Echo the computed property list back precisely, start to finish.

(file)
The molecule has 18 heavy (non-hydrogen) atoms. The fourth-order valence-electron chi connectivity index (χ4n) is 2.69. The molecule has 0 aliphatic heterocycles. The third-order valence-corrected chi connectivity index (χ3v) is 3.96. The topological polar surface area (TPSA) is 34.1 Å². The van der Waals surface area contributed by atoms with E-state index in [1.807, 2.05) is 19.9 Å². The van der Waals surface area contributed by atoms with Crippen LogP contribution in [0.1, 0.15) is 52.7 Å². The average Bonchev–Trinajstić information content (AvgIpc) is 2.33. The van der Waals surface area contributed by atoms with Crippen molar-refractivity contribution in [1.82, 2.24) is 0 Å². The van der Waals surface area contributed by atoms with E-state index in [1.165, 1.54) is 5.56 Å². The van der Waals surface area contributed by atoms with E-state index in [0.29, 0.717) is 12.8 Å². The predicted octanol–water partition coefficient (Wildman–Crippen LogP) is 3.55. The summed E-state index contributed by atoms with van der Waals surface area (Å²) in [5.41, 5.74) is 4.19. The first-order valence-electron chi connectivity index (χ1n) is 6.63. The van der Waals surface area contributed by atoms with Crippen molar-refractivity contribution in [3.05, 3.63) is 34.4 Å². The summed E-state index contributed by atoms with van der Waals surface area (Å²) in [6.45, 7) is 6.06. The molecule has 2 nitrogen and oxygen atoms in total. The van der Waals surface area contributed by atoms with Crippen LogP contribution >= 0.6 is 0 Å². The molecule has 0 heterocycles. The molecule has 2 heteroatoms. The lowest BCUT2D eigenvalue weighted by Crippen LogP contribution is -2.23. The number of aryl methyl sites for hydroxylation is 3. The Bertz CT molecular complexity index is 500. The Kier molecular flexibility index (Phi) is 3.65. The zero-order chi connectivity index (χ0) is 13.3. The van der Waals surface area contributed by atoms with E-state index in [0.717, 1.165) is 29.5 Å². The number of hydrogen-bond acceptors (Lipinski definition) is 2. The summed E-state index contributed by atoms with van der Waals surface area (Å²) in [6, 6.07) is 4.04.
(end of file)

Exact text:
The molecule has 18 heavy (non-hydrogen) atoms. The fourth-order valence-electron chi connectivity index (χ4n) is 2.69. The molecule has 0 aliphatic heterocycles. The third-order valence-corrected chi connectivity index (χ3v) is 3.96. The topological polar surface area (TPSA) is 34.1 Å². The van der Waals surface area contributed by atoms with E-state index in [1.807, 2.05) is 19.9 Å². The van der Waals surface area contributed by atoms with Crippen LogP contribution in [0.1, 0.15) is 52.7 Å². The average Bonchev–Trinajstić information content (AvgIpc) is 2.33. The van der Waals surface area contributed by atoms with Crippen molar-refractivity contribution in [1.82, 2.24) is 0 Å². The van der Waals surface area contributed by atoms with E-state index in [1.165, 1.54) is 5.56 Å². The van der Waals surface area contributed by atoms with E-state index in [0.29, 0.717) is 12.8 Å². The predicted octanol–water partition coefficient (Wildman–Crippen LogP) is 3.55. The summed E-state index contributed by atoms with van der Waals surface area (Å²) in [5.41, 5.74) is 4.19. The first-order valence-electron chi connectivity index (χ1n) is 6.63. The van der Waals surface area contributed by atoms with Crippen molar-refractivity contribution in [3.05, 3.63) is 34.4 Å². The summed E-state index contributed by atoms with van der Waals surface area (Å²) in [6.45, 7) is 6.06. The molecule has 2 nitrogen and oxygen atoms in total. The van der Waals surface area contributed by atoms with Crippen LogP contribution >= 0.6 is 0 Å². The molecule has 0 heterocycles. The molecule has 2 heteroatoms. The lowest BCUT2D eigenvalue weighted by Crippen LogP contribution is -2.23. The number of aryl methyl sites for hydroxylation is 3. The Bertz CT molecular complexity index is 500. The Kier molecular flexibility index (Phi) is 3.65. The zero-order chi connectivity index (χ0) is 13.3. The van der Waals surface area contributed by atoms with E-state index in [0.717, 1.165) is 29.5 Å². The number of hydrogen-bond acceptors (Lipinski definition) is 2. The summed E-state index contributed by atoms with van der Waals surface area (Å²) in [6, 6.07) is 4.04.